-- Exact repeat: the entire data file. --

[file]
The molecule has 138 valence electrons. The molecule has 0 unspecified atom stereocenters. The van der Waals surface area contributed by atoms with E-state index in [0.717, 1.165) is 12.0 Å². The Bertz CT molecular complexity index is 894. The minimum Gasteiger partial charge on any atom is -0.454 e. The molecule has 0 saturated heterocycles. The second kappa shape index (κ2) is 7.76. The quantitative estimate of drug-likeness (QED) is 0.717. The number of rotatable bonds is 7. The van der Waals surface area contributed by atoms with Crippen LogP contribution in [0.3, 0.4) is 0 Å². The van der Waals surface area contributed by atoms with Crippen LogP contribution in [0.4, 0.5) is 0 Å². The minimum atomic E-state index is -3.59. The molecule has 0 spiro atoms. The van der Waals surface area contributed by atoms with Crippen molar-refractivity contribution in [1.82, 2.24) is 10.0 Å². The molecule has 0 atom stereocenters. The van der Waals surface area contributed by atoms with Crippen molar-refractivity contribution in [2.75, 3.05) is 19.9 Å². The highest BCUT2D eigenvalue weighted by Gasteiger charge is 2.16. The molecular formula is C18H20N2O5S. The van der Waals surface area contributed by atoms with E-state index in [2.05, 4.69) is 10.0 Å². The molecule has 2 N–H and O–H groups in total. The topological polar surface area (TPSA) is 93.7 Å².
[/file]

The molecule has 138 valence electrons. The molecule has 0 unspecified atom stereocenters. The van der Waals surface area contributed by atoms with E-state index in [0.717, 1.165) is 12.0 Å². The Bertz CT molecular complexity index is 894. The minimum Gasteiger partial charge on any atom is -0.454 e. The molecule has 0 saturated heterocycles. The second kappa shape index (κ2) is 7.76. The quantitative estimate of drug-likeness (QED) is 0.717. The number of rotatable bonds is 7. The van der Waals surface area contributed by atoms with Crippen LogP contribution in [0.3, 0.4) is 0 Å². The van der Waals surface area contributed by atoms with Crippen LogP contribution in [0.4, 0.5) is 0 Å². The minimum atomic E-state index is -3.59. The molecule has 0 spiro atoms. The van der Waals surface area contributed by atoms with Crippen molar-refractivity contribution in [1.82, 2.24) is 10.0 Å². The molecule has 0 atom stereocenters. The van der Waals surface area contributed by atoms with Crippen molar-refractivity contribution in [2.75, 3.05) is 19.9 Å². The highest BCUT2D eigenvalue weighted by Gasteiger charge is 2.16. The molecular formula is C18H20N2O5S. The van der Waals surface area contributed by atoms with E-state index in [2.05, 4.69) is 10.0 Å². The molecule has 2 N–H and O–H groups in total. The topological polar surface area (TPSA) is 93.7 Å².